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Has the Air Potato met its Match?


This climbing vine can literally shade out other plants.

The air potato vine (Dioscorea bulbifera) is native to Asia and Africa and has been in Florida since around 1905 when it was imported to assess its value for horticultural purposes. Now, millions of dollars are spent each year on trying to control its spread and return impacted habitats to their natural state. Many people do not realize yet that the plant is a bad actor and still add it to their home landscape for its attractive foliage. However, the Florida Dept. of Agriculture and Consumer Services knows the problem all too well and added the plant to their Noxious Weed List in 1999. This made it illegal to introduce, possess or move this plant without a permit, due to its highly invasive nature.

Air potato vines are successful in Florida for several reasons. First, the native climate range of the plant matches our own. Even in North Florida, where freezing temperatures kill the above-ground foliage, the potato-like tubers (bulbils) that give the plant its name are able to survive in the duff layer on the ground. Also, when a new plant arrives in the neighborhood, quite often there are no native critters that have adapted to use it as a food source and it grows unchecked. Many plants are not invasive in their native range because of the natural balance with predators but once transported elsewhere they can dominate an ecosystem. This is the case with air potato in Florida.
So what did scientists do when they started looking for a solution to the problem? They naturally searched the invader’s native range in China for what might keep it in check back home. Not coincidentally, they discovered a beetle species (Lilioceris cheni) that enjoyed a longstanding culinary relationship with the vine. These small (1/4 inch) red and black beetles have the ability to completely “skeletonize” the leaves, leaving only the tougher veins uneaten.

Late instar larva of beetle

Late instar larva of beetle

They are able to eliminate much of the above ground foliage and reduce the plant’s spread. Researchers began feeding trials with the beetles to determine if they would eat anything else. After extensive trials showed they had no desire to eat our native plant species a breeding program was undertaken to raise enough beetles for trials in the U.S. at research facilities. After this, small scale releases were attempted in the wild to determine if the beetles could accomplish their intended mission. The first releases took place in Florida in 2012 and early results seem promising.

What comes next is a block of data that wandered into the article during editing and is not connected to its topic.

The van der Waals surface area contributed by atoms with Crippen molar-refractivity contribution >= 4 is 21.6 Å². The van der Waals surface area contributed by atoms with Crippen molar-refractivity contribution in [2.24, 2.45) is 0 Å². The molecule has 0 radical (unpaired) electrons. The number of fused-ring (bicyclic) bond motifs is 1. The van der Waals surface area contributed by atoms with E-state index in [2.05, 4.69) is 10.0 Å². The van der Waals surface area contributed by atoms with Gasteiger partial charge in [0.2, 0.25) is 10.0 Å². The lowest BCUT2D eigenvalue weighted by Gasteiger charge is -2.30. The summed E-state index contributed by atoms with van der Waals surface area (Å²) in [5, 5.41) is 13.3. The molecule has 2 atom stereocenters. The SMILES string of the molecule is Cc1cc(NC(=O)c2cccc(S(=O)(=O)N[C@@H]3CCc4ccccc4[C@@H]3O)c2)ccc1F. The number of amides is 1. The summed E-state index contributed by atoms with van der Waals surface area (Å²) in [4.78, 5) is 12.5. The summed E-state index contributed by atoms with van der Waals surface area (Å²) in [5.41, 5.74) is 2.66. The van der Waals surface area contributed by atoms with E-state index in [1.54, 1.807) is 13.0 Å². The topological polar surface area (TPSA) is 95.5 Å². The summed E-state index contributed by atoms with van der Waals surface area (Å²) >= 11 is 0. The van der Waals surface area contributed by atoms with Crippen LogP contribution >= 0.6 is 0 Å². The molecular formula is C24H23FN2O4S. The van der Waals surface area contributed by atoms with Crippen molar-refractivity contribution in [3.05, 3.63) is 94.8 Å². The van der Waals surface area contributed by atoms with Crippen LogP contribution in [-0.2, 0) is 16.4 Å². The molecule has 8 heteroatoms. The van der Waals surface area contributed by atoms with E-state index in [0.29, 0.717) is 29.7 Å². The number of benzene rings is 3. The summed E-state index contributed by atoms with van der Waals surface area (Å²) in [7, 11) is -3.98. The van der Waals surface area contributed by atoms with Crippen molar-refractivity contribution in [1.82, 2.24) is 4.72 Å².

The nearest recorded release of beetles to Franklin County took place in Panacea during 2014 but by August 2015 beetles were discovered by staff at the FDACS Shellfish Lab in Apalachicola happily feeding on air potato vines in the area. Adult beetles can fly and seem to be expanding their range to occupy that of their host plant. Since then, Extension staff have also seen the beetles in another nearby patch of air potato. Let’s keep our fingers crossed that they are able to stem the tide of a plant that definitely does not need to be living in our wild areas.
If you have an infestation of air potato there are a few things you can do. After the potatoes drop in the fall you can collect them and put them in the freezer to kill them and prevent them from starting new plants.

Collecting bulbils and freezing them helps with control.

Collecting bulbils and freezing them helps with control.

You can also request Liliocerus beetles for release by contacting the FDACS program that is raising them for this purpose.

Permanent link to this article: http://franklin.ifas.ufl.edu/blog/2015/10/26/has-the-air-potato-met-its-match/